The worst news from all significant flashpoints like Ukraine, Taiwan, Kashmir, Middle East, North Korea, Iran and the Twitter headquarters is that there is no easy solution. These active and latent conflicts have grown without any off switch, a reset button, or guardrails. From G7 to G20, from the UN to other fora, all institutions meant to ensure collective security, close cooperation, and reconciliation are struggling to stay relevant. When the rich and the powerful choose not to behave, good-faith actors can only gawk in horror. If you want to see how the rich and powerful evade responsibility, look at the recent FTX crypto crash.

While ordinary folks might have been lured into investing in such shoddy schemes, the founding principle of the much-hyped crypto-rush seems to be the protection of billionaires’ wealth from state entities by parking it in the ether. Something taught to them by the Russian oligarchs? That would explain the callousness with which some billionaires are ready to bulldoze everything democratic. And common johnnies invest thinking if their idols are investing here, it must be the hot new thing. How would they know they are only keeping their idol’s side hustles afloat and might soon be conned out of their life’s savings? More and worst subprime assets for you, then. Back to square 2007.

Every time a big crisis is averted, we heave a sigh of relief. But every tradeoff ends up being as bad. Through interventions, you might save the economy from a meltdown, a business from going under or people from losing jobs, but their safety nets are gone, and their growth plans, including children’s college funds. The world needed to wake up by now. It shows no signs of doing so. Consequently, the future we could rely on is already gone. Consider the future cancelled.

Published in The Express Tribune, November 19th, 2022.

Every crisis presents an opportunity. It is a test of your wisdom to spot it in time.

A few days ago, a corps commanders meeting concluded without any press note. Remember, issuing a ceremonial press release after such meets is a custom, not an obligation. But our wisdom-starved vlogophere and pundits took it as a licence to peddle unverified nonsense, conspiracy theories and projections as the gospel truth. It meant something was afoot. An extension for the incumbent army chief, perhaps? Martial law? The decision to terminate the incumbent political order prematurely? Every version an ostensible disservice to a man who had spoken his mind many a time on record about his imminent retirement. How often must a man repeat himself before the message sinks in? The speculations would continue until the next day when an ISPR press release about the general’s farewell visits ended all these fishing expeditions. But notice this. When the entire country’s punditry keeps obsessing about one appointment, imagine how much power and democratic space is readily ceded to an unelected office. And then we complain about the civil-military imbalance.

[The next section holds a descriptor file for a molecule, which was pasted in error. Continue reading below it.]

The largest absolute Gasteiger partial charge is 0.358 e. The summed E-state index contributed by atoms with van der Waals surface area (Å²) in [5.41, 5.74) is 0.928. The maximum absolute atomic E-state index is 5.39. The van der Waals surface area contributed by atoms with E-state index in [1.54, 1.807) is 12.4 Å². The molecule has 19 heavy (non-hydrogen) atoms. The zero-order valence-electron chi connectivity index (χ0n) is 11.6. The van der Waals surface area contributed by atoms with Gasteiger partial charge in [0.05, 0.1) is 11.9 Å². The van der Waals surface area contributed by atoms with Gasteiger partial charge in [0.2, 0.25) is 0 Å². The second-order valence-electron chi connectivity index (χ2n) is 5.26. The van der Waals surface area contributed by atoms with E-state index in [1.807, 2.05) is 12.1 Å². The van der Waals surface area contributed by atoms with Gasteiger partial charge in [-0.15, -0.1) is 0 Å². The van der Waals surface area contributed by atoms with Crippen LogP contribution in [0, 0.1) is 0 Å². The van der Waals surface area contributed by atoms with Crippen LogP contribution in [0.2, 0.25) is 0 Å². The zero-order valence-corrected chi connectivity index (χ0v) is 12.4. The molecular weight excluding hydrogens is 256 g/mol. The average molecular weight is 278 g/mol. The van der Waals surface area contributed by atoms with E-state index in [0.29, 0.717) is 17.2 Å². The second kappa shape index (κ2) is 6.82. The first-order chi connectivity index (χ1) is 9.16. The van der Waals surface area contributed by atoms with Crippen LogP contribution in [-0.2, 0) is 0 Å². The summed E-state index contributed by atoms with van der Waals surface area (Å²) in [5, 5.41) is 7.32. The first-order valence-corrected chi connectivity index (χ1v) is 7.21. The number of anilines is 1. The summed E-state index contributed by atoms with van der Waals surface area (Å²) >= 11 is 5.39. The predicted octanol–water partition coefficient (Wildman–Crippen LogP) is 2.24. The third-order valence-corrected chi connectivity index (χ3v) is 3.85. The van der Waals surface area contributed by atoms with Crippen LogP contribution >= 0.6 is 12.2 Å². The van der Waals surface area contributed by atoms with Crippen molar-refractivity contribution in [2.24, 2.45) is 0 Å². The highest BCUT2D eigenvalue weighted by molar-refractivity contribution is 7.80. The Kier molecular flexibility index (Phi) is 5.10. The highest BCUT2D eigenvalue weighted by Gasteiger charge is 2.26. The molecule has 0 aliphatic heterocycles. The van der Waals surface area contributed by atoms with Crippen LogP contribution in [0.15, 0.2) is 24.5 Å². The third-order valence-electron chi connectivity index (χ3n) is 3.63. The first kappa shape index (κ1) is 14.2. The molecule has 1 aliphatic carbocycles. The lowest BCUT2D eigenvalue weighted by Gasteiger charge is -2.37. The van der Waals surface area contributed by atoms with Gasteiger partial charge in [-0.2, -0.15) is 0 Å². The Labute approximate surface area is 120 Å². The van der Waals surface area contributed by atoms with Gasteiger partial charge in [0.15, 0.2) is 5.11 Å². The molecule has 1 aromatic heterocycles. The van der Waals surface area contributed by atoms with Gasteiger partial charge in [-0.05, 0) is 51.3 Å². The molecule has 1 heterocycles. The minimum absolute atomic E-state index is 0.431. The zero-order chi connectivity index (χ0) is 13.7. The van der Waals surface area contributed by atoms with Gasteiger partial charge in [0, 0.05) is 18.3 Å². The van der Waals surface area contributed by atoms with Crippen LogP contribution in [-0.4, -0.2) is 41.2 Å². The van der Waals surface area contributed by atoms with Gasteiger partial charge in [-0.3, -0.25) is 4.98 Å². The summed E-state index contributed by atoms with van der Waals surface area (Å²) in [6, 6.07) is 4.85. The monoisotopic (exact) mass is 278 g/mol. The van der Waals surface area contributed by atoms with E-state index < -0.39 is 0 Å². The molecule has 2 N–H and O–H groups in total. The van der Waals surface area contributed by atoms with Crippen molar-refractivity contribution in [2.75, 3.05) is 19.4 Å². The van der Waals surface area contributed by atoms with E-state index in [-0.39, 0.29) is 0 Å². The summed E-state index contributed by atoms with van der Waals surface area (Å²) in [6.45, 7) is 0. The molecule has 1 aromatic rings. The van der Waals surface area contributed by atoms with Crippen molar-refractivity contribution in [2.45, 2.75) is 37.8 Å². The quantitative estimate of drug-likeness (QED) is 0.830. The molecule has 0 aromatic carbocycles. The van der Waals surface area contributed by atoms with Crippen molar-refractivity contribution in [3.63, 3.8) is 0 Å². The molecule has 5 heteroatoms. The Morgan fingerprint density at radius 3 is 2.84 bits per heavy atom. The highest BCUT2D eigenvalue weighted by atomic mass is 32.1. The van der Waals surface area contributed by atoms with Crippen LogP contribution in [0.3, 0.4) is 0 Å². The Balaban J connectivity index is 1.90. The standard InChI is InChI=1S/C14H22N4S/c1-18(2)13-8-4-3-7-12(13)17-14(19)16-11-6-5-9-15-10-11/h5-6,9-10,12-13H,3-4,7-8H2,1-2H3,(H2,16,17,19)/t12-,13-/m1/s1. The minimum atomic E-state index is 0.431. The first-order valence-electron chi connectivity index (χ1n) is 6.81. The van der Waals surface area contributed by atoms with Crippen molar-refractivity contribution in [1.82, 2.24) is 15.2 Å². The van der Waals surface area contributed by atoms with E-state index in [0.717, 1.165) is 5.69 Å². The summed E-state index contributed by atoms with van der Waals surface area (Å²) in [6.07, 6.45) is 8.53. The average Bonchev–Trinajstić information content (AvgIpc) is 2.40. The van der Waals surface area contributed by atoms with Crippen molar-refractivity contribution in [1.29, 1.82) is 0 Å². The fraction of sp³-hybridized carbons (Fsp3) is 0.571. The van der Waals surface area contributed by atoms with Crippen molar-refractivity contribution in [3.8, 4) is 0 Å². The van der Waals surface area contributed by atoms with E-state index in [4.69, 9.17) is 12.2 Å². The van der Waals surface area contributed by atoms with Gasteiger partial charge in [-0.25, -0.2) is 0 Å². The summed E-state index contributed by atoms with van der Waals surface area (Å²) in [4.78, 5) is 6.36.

But I wish it was just about punditry. Our political class is obsessed with this too. Take the example of Imran Khan who has, of late, said that he couldn’t care less who became the next army chief. One would have taken this claim at face value had it not been thoroughly undermined by two facts. His long march’s culmination date seems to have been deliberately chosen to coincide with the broader period involving the appointment of the next chief. And it is in Rawalpindi, the home to the army’s GHQ, where Mr Khan rejoins this march. What can go wrong? Similarly, other political parties have made it abundantly clear that this matter currently consumes most of their available bandwidth.